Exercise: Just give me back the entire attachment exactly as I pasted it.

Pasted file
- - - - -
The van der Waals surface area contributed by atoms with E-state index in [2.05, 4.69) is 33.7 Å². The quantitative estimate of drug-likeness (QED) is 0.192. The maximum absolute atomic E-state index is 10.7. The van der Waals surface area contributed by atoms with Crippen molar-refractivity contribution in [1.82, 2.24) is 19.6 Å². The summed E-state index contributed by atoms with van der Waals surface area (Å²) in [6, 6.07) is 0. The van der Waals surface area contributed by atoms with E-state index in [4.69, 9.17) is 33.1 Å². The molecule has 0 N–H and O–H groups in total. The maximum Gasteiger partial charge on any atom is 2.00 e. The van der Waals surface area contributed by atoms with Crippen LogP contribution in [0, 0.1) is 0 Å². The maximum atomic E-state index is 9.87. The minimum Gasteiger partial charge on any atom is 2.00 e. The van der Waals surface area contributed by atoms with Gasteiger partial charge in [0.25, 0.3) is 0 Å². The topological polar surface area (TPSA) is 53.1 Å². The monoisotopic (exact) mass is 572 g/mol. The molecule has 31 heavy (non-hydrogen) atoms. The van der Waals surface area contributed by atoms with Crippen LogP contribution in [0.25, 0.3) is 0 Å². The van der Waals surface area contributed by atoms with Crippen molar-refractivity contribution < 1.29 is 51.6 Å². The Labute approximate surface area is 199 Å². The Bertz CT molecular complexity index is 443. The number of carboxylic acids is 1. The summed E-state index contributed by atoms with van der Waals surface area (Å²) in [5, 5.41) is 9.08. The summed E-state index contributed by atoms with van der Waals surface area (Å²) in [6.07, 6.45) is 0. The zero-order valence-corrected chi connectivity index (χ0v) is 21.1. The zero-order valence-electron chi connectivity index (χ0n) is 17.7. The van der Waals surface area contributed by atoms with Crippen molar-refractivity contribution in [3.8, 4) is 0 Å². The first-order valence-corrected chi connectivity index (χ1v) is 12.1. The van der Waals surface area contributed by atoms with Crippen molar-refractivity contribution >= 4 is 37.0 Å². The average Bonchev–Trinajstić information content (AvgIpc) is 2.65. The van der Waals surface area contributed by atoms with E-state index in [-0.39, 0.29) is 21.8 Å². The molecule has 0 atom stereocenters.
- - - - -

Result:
The van der Waals surface area contributed by atoms with E-state index in [2.05, 4.69) is 33.7 Å². The quantitative estimate of drug-likeness (QED) is 0.192. The maximum absolute atomic E-state index is 10.7. The van der Waals surface area contributed by atoms with Crippen molar-refractivity contribution in [1.82, 2.24) is 19.6 Å². The summed E-state index contributed by atoms with van der Waals surface area (Å²) in [6, 6.07) is 0. The van der Waals surface area contributed by atoms with E-state index in [4.69, 9.17) is 33.1 Å². The molecule has 0 N–H and O–H groups in total. The maximum Gasteiger partial charge on any atom is 2.00 e. The van der Waals surface area contributed by atoms with Crippen LogP contribution in [0, 0.1) is 0 Å². The maximum atomic E-state index is 9.87. The minimum Gasteiger partial charge on any atom is 2.00 e. The van der Waals surface area contributed by atoms with Gasteiger partial charge in [0.25, 0.3) is 0 Å². The topological polar surface area (TPSA) is 53.1 Å². The monoisotopic (exact) mass is 572 g/mol. The molecule has 31 heavy (non-hydrogen) atoms. The van der Waals surface area contributed by atoms with Crippen LogP contribution in [0.25, 0.3) is 0 Å². The van der Waals surface area contributed by atoms with Crippen molar-refractivity contribution < 1.29 is 51.6 Å². The Labute approximate surface area is 199 Å². The Bertz CT molecular complexity index is 443. The number of carboxylic acids is 1. The summed E-state index contributed by atoms with van der Waals surface area (Å²) in [5, 5.41) is 9.08. The summed E-state index contributed by atoms with van der Waals surface area (Å²) in [6.07, 6.45) is 0. The zero-order valence-corrected chi connectivity index (χ0v) is 21.1. The zero-order valence-electron chi connectivity index (χ0n) is 17.7. The van der Waals surface area contributed by atoms with Crippen molar-refractivity contribution in [3.8, 4) is 0 Å². The first-order valence-corrected chi connectivity index (χ1v) is 12.1. The van der Waals surface area contributed by atoms with Crippen molar-refractivity contribution >= 4 is 37.0 Å². The average Bonchev–Trinajstić information content (AvgIpc) is 2.65. The van der Waals surface area contributed by atoms with E-state index in [-0.39, 0.29) is 21.8 Å². The molecule has 0 atom stereocenters.